Next year will mark the fiftieth anniversary of Enrico’s first stay in Medford and a time to reflect on how dear he stays in our hearts. Sadly, no one on Medford’s current sister city board had the pleasure of knowing Enrico. This would be a great opportunity to honor his memory and introduce those who never met Enrico to the remarkable young man who gave us the joy of being his friend. The delegation of Medford students visiting Alba next spring should know something of the man in whose shoes they will travel.


Enrico with Biancarosa and Nicoletta
We have missed Enrico for more than thirty years. Perhaps the words spoken about him give us an insight into the dear friend we lost.

In 2000, Alba’s beloved pastor, Don Valentino, who died just a few months ago, wrote in the Gazzetta d’Alba about the significance of All Saints Day. He said it was a time to reflect on the beautiful memories that are the legacy of departed family and friends. He said that his visits to the cemetery on this solemn occasion recall the wonderful times he shared with very special people. He listed a few colleagues in the clergy but made special mention of Enrico Demaria, this from a priest who certainly knew something about saints.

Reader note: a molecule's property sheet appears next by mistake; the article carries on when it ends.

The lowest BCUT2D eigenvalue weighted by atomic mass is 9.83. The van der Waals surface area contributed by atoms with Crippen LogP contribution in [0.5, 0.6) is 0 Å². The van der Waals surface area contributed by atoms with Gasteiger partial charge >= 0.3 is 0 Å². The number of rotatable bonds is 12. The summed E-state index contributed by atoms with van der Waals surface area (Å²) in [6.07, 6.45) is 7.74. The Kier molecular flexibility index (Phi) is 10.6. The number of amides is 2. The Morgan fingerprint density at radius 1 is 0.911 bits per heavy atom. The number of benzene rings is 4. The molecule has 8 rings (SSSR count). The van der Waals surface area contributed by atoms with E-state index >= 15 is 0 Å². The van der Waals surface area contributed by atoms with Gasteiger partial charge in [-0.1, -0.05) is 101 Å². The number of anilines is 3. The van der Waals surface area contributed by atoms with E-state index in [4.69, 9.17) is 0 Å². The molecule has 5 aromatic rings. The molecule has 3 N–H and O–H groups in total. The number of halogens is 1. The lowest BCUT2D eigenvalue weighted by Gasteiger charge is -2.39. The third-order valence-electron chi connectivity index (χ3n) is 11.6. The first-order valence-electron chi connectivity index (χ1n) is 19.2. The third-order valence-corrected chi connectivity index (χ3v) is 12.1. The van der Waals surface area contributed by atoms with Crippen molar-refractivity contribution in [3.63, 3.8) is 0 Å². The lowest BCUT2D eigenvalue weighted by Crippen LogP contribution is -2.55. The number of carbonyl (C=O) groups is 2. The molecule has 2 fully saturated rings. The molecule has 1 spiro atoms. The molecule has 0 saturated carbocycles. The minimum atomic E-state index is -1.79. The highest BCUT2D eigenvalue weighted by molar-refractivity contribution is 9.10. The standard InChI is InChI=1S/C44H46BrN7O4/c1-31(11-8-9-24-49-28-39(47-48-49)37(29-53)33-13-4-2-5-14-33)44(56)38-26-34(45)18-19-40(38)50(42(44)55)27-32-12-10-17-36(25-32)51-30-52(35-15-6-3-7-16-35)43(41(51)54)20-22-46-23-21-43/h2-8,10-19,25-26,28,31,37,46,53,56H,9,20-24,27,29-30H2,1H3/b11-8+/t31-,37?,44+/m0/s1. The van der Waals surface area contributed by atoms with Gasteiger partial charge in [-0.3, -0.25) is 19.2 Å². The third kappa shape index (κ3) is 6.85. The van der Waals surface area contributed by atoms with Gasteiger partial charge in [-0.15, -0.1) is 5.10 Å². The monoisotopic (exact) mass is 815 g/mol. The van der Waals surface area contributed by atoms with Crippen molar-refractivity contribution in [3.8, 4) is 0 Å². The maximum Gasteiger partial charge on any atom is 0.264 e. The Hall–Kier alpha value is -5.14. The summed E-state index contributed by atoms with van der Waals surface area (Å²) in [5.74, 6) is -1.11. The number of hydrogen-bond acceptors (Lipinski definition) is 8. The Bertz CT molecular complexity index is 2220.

At the dedication of the tree in Alba Park in Enrico’s memory, Doug Snider said, “I was probably the person who benefitted the most from the kindness and generosity of the Demaria family and I am honored to have the oppo
rtunity to speak of a dear friend. Enrico was the second ambassador from Alba to Medford, and contributed to forge our relationship as sister cities. He returned to Alba with the hearts of the people of Medford. On the occasions that we had to visit Alba, his enchanting smile and his captivating enthusiasm reminded us that we were always welcome in the city that, once again, was our second home. Our relationship has been marked by moments of joy but also of deep sadness, none sadder that the loss of Enrico, far too soon. Today we are enjoying the presence of many of Enrico’s family and friends and together we dedicate this tree to his memory”.